Confessions of a failed clown

One version of my potted biography running around out there alleges:

He has attended clown school and the University of California at Berkeley.

Leaving aside for the moment the obvious question of whether this refers to two separate institutions, or just one—as certain alumni of a certain pine-tree-obsessed farm school have suggested—I should clarify that I did not attend a full-time course in the art of clowning. (Just as well, really. I don’t mind following in the footsteps of famous Poles—but since I don’t have a back yard, I can’t really emulate John Wayne Gacy.)

What I did do was attempt to learn clowning for the Great Y Circus. Being an idiot at the time—er, a younger idiot, I should say—I figured that the primary skills involved in clowning were things like balloon animals, distance and accuracy in pie hurling, inflicting lifelong traumas and phobias on small children, and the like. However, while these are important, they are also fairly easy to learn. Hence, in order to weed out the people who weren’t going to make it, the instructors started with the hard stuff.

I could handle myself on the trampoline—more or less. That is to say, I did not at any point go flying off the trampoline skull-first to impact with the ground hard enough to cause injury. Nothing permanent, at least, although some forms of brain damage are difficult to image… I was never going to be a star, but those also serve who can about manage a backflip on a good day.

That left juggling.

Now, it has been said that with enough practice, any idiot can learn how to juggle. This turned out to be true in my case. After a few weeks of chasing balls all over the gym, I had mastered the basic fountain and a few minor and umimpressive tricks—bouncing balls off the walls, the floor, the backs of the heads of people I didn’t like much, and so on. Time for the next level: rings and pins. Rings were tricky, but I made progress. Pins, on the other hand…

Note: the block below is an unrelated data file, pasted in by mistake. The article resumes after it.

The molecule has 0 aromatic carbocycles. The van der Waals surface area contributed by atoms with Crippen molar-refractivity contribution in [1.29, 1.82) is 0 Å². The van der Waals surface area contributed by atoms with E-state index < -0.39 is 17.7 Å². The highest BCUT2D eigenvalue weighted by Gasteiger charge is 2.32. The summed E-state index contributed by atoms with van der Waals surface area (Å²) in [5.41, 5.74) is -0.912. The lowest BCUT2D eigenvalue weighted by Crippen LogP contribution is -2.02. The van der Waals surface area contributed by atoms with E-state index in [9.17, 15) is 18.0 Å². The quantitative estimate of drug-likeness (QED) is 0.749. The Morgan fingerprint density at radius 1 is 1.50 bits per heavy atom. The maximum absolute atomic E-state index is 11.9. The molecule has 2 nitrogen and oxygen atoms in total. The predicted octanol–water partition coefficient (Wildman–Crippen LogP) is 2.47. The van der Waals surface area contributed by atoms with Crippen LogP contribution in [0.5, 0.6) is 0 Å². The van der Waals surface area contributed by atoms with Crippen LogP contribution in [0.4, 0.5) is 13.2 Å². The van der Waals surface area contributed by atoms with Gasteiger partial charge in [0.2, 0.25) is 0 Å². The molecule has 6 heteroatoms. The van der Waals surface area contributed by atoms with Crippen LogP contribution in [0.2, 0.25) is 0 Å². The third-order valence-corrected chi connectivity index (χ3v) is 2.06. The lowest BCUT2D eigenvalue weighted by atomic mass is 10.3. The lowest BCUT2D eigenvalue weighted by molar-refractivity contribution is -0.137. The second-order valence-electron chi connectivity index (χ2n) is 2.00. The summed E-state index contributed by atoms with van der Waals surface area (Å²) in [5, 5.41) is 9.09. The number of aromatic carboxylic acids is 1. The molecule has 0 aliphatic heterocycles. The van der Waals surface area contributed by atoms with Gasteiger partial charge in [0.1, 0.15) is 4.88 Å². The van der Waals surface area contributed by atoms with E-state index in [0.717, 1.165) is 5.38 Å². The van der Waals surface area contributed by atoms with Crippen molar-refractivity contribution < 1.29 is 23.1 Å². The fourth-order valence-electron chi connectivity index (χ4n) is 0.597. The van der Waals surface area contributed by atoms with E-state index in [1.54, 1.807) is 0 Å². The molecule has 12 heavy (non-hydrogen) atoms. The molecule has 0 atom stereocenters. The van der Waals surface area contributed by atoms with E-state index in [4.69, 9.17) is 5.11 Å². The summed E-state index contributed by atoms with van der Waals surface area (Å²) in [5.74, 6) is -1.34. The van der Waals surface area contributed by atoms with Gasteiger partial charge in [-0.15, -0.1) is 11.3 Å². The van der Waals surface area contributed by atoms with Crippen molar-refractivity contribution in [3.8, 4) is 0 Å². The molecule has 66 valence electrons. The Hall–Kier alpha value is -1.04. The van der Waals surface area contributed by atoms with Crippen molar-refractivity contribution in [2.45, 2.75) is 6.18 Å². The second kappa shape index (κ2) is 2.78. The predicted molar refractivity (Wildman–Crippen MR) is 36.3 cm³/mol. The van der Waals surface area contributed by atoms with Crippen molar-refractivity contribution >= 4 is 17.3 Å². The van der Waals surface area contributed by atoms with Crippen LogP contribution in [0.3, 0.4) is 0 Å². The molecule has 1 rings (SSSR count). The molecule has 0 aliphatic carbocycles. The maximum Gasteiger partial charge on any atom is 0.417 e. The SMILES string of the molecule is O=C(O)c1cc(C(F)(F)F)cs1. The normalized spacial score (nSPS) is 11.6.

Now, your basic “pin” is about the same size and shape as a bowling pin—but, mercifully, hollow. The fundamental move is flipping it up into the air—it goes up, the broad end rotating towards you, comes down, and you catch it by the skinny end with your other hand.

Mental block. I couldn’t let go of the pin.

This didn’t happen every time—but often. I’d do the move, but I’d hold onto the pin—thus constraining where it could go, which meant I’d bring it all the way up and hit myself in the forehead with the broad end. I spent days doing this. I raised a bruise. The instructors—who would have fitted into Full Metal Jacket just fine, since there’s nobody as dour as someone whose job it is to try to teach people to be funny—tried yelling at me. That didn’t work. So they swiched to plan B, which was yelling louder.

Around the time they got to Plan E—yelling, with flecks of foam—I gave up. Besides, I could see that even if I did learn not to hit myself in the head, the next level involved juggling while riding a unicycle. I inferred that if I was sufficiently uncoordinated to brain myself with a club, trying to juggle while balancing on my perenium put me at grave risk of permanent sterility.

That’s why I had to go to Berkeley and get a degree in computer science. I wasn’t smart enough to be a clown.